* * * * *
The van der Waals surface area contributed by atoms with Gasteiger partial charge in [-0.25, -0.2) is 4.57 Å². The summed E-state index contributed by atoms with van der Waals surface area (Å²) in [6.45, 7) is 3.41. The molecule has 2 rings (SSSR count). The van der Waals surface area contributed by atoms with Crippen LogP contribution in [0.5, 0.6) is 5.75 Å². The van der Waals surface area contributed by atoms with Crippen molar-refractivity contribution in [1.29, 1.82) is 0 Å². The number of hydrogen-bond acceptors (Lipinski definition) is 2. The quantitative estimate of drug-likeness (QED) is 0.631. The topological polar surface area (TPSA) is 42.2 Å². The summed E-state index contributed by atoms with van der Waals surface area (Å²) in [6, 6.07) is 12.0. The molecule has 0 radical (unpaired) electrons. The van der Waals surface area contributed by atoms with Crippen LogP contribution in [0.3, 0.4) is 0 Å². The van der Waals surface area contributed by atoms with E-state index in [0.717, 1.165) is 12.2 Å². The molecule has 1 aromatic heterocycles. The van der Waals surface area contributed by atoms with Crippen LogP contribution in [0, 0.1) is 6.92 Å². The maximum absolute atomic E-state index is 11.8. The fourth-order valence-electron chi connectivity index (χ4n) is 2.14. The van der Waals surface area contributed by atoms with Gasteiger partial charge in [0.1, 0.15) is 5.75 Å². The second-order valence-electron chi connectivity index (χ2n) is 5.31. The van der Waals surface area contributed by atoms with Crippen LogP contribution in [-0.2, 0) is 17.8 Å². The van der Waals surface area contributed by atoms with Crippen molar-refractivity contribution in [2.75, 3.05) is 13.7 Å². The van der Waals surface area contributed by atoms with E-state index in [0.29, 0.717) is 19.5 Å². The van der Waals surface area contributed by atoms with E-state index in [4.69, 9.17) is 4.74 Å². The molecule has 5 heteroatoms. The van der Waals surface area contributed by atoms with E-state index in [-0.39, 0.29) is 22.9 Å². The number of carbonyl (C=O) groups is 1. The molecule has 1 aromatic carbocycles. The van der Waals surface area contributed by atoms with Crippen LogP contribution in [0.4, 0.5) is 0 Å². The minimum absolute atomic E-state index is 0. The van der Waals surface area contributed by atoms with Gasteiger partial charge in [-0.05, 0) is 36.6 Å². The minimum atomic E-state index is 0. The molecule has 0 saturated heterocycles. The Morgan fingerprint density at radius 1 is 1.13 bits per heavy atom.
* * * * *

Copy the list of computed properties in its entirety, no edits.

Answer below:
The van der Waals surface area contributed by atoms with Gasteiger partial charge in [-0.25, -0.2) is 4.57 Å². The summed E-state index contributed by atoms with van der Waals surface area (Å²) in [6.45, 7) is 3.41. The molecule has 2 rings (SSSR count). The van der Waals surface area contributed by atoms with Crippen LogP contribution in [0.5, 0.6) is 5.75 Å². The van der Waals surface area contributed by atoms with Crippen molar-refractivity contribution in [1.29, 1.82) is 0 Å². The number of hydrogen-bond acceptors (Lipinski definition) is 2. The quantitative estimate of drug-likeness (QED) is 0.631. The topological polar surface area (TPSA) is 42.2 Å². The summed E-state index contributed by atoms with van der Waals surface area (Å²) in [6, 6.07) is 12.0. The molecule has 0 radical (unpaired) electrons. The van der Waals surface area contributed by atoms with Crippen LogP contribution in [0.3, 0.4) is 0 Å². The van der Waals surface area contributed by atoms with E-state index in [0.717, 1.165) is 12.2 Å². The molecule has 1 aromatic heterocycles. The van der Waals surface area contributed by atoms with Crippen LogP contribution in [0, 0.1) is 6.92 Å². The maximum absolute atomic E-state index is 11.8. The fourth-order valence-electron chi connectivity index (χ4n) is 2.14. The van der Waals surface area contributed by atoms with Gasteiger partial charge in [0.1, 0.15) is 5.75 Å². The second-order valence-electron chi connectivity index (χ2n) is 5.31. The van der Waals surface area contributed by atoms with Crippen LogP contribution in [-0.2, 0) is 17.8 Å². The van der Waals surface area contributed by atoms with Crippen molar-refractivity contribution in [2.75, 3.05) is 13.7 Å². The van der Waals surface area contributed by atoms with E-state index in [0.29, 0.717) is 19.5 Å². The van der Waals surface area contributed by atoms with E-state index in [4.69, 9.17) is 4.74 Å². The molecule has 5 heteroatoms. The van der Waals surface area contributed by atoms with E-state index in [-0.39, 0.29) is 22.9 Å². The number of carbonyl (C=O) groups is 1. The molecule has 1 aromatic carbocycles. The van der Waals surface area contributed by atoms with Crippen LogP contribution in [0.4, 0.5) is 0 Å². The minimum absolute atomic E-state index is 0. The van der Waals surface area contributed by atoms with Gasteiger partial charge in [-0.05, 0) is 36.6 Å². The minimum atomic E-state index is 0. The molecule has 0 saturated heterocycles. The Morgan fingerprint density at radius 1 is 1.13 bits per heavy atom.